San Francisco-area air quality regulators are proposing to charge a fee to most businesses based on the amount of greenhouse gases they emit.
The fee–4.2 cents per metric ton of carbon dioxide–would affect everything from oil refineries to power plants and would include landfills, factories, and small businesses such as restaurants and bakeries.
The largest emitter of greenhouse gases in the Bay Area, the Shell oil refinery in Martinez, would pay $186,475 a year for its 4.4 million annual metric tons of emissions. The largest emitter in Santa Clara County, the Hanson Permanente Cement Plant in Cupertino, would pay $44,507 a year for its 1.05 million tons.
Foot in Door
The levy proposed by the Bay Area Air Quality Management District would replace voluntary local measures that have recently slowed local greenhouse gas emissions. If the fee is successfully implemented, supporters of greenhouse gas fees are likely to seek similar ones in other cities and states.
“The climate is changing, and we think that everybody needs to help with the solution and pay their fair share to reduce greenhouse gases,” said Jack Broadbent, executive officer of the Bay Area Air Quality Management District in San Francisco, according to the February 9 San Jose Mercury News.
Taxes in Disguise?
The Bay Area Air Quality Management District has regulated smog for the past 50 years in nine counties around San Francisco Bay. The air district’s board could take a final vote on the proposed greenhouse gas fee by May. Broadbent said the proposal is designed to raise $1.1 million a year, the Mercury News reported.
“It is not a ‘carbon tax’ but a cost recovery fee,” Broadbent said, according to the article, “because the money would not go into a general fund, but would be used instead to pay for the air district’s global warming reduction programs.”
“California, regrettably, has taken the lead in obfuscating the differences between a tax and a true fee,” responded Jon Coupal, president of the Howard Jarvis Taxpayers Association, in an interview for this story.
“The proposed global warming ‘fee’ is clearly a tax,” said Coupal. “There is little if any nexus between fee payers and the alleged harm sought to be addressed, and there is clearly no direct benefit to the fee payers.”
Successful Current Programs
The proposal is being closely watched around the state because it would represent the first time companies have been hit with direct levies based on their greenhouse gas emissions. Businesses already pay various surcharges on energy use to fund greenhouse gas emissions programs, but this is the first time a fee would be charged per unit of such emissions.
To date, most greenhouse gas reduction programs in the U.S. have been voluntary. The voluntary programs have been much more successful than the mandatory ones put in place in other developed nations.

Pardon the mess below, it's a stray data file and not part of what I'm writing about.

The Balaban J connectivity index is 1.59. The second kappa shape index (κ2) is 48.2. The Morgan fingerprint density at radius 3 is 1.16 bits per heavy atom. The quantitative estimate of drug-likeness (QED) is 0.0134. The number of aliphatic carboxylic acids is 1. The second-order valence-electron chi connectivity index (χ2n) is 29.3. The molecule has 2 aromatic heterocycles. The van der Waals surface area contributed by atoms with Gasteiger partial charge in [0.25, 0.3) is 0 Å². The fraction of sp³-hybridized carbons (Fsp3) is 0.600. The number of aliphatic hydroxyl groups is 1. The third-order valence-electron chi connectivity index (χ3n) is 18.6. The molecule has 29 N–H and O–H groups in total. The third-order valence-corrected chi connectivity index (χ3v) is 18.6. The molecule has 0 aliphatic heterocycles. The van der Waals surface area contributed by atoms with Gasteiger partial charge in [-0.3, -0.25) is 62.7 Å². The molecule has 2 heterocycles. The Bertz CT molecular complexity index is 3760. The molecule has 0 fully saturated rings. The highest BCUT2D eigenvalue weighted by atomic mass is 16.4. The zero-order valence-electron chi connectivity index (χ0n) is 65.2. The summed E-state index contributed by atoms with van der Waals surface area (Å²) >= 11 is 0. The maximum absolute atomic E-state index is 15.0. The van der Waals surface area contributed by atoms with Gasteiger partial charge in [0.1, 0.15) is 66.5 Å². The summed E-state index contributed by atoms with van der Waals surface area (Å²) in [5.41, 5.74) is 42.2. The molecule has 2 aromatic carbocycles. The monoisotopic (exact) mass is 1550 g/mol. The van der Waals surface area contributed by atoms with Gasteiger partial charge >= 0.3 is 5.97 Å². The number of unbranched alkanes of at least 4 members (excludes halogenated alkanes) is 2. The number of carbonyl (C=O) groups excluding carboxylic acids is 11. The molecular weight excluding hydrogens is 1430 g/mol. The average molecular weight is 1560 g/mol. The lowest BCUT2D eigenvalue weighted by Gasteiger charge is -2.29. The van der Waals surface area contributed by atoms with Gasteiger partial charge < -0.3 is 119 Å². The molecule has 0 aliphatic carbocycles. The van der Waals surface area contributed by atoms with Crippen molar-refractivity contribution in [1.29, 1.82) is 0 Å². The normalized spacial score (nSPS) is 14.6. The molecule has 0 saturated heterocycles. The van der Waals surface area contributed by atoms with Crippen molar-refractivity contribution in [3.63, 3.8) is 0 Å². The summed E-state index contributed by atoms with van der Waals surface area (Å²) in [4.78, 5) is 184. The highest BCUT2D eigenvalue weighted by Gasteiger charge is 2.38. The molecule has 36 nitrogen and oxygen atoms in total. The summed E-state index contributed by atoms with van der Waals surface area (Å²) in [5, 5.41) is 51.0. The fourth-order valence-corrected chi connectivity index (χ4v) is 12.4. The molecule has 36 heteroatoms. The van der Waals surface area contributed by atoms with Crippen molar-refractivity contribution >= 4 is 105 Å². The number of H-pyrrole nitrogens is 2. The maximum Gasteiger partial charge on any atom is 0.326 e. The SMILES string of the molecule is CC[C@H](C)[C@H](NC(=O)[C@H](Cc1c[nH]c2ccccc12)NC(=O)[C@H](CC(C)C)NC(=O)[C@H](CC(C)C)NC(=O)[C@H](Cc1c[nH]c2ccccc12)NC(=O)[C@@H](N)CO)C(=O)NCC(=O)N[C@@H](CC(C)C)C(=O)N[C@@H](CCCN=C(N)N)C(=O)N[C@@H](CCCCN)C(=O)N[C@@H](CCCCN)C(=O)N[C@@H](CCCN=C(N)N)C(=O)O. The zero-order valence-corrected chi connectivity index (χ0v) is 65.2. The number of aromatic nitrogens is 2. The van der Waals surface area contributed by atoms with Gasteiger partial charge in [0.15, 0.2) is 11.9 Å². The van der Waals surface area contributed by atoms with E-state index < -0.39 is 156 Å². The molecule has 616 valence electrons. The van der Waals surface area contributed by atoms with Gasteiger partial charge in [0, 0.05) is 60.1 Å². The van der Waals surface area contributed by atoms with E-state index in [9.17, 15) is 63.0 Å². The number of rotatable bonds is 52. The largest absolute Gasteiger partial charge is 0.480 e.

The U.S. Energy Information Administration reports the greenhouse gas intensity of the U.S. economy has been declining for the past 10 years and U.S. greenhouse gas emissions are slowing faster than emissions in the European Union, which relies on mandatory restrictions.
Chasing Businesses Away
Consumer groups and business officials reacted warily to the Bay Area Air Quality Management District’s proposed new fee. Tupper Hull, a representative for the Western States Petroleum Association in Sacramento, said hitting oil refineries and power plants with fees could end up hitting consumers in the pocketbook.
“This proposal will raise the cost of producing energy and fuel for California consumers, and at a time when consumers have concerns about what they are paying,” said Hull, according to the February 9 San Jose Mercury News. “We can’t say how much that is, but it is a significant concern.”
Hull also said if some of the other 30 air districts in California begin copying the idea, the state will have a confusing patchwork of rules right at the time government is trying to craft a statewide implementation plan for Assembly Bill 32, the greenhouse gas reduction law signed by Gov. Arnold Schwarzenegger (R) two years ago.
The proposed fee would be especially harmful because costs and tax burdens on California businesses are already significantly higher than in the rest of the country, critics note. The neighboring states of Arizona, Nevada, and Oregon each have much lower energy costs and tax burdens, and therefore are better able to attract new business development.
“Other states, such as Florida, Nevada, and Arizona, are cheering the proposal,” Coupal said. “They will welcome with open arms those businesses operating in California whose tolerance for nuttiness has run out.”
Tom Tanton ([email protected]) is a senior fellow at the Pacific Research Institute.